Legends of the Dohyo #4: A Family Divided Part One

Takanohana Wakanohana 2

Sports have a unique power to bond and connect us. New friendships begin on rinks, courts, and fields all over the world, and many a companion has been made cheering for the home team. Even the bond between siblings can be strengthened by a shared love of sports, and the storied history of athletics is full of brothers competing side by side, and sometimes, against each other. Competition drives us to become better, to push each other to new successes. But just as it can strengthen us, competition and the will to succeed can turn family into foe and tear the bonds of brotherhood apart. Such is the case of the Hanada brothers, Takanohana II and Wakanohana III.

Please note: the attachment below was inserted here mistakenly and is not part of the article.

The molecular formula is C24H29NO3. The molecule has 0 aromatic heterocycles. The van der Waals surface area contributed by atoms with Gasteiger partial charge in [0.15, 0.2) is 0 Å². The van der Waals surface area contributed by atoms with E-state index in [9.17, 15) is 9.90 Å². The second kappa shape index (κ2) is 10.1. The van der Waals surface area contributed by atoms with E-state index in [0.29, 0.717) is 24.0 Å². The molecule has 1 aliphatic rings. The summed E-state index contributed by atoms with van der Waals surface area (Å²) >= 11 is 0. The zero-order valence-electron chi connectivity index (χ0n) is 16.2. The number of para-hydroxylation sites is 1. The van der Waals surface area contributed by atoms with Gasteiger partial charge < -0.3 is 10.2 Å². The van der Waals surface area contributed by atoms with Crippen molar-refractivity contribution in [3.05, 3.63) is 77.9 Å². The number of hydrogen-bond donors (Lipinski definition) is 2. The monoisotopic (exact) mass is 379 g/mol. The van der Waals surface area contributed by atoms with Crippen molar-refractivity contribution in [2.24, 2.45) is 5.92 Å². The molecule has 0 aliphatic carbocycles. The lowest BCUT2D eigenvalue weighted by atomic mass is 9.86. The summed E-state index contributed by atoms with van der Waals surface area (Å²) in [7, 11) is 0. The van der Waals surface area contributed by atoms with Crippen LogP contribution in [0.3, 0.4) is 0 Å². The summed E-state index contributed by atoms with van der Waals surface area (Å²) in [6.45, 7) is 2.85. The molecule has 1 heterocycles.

The Hanada brothers were born into sumo royalty. Thier uncle, Yokozuna Wakanohana Kanji, was one of the most popular rikishi of the 1950’s. Nicknamed the devil of the dohyo, he had a prosperous career spanning twelve years and ten yusho championships. Wakanohana I opened the highly successful Futagoyama beya upon his retirement in 1962. One of his most promising students was his own younger brother, Ozeki Takanohana Kenshi. Although Takanohana never went on to reach the rank of Yokozuna, he was incredibly popular with fans throughout the 1970’s. Like his older brother before him, Takanohana would open his own stable (Fujishima beya) in 1982. After a successful junior high sumo career, Takanohana’s youngest son Koji joined his father’s stable in 1988. Not wanting to fall behind, he was soon joined by his older brother Masaru, and the two began to train together. Heya life would be an adjustment for the two brothers. When addressing their father, they were instructed to use the traditional name of oyakata, and they lived alongside their fellow rikishi in the stable, performing all the duties of rookies, regardless of their lineage.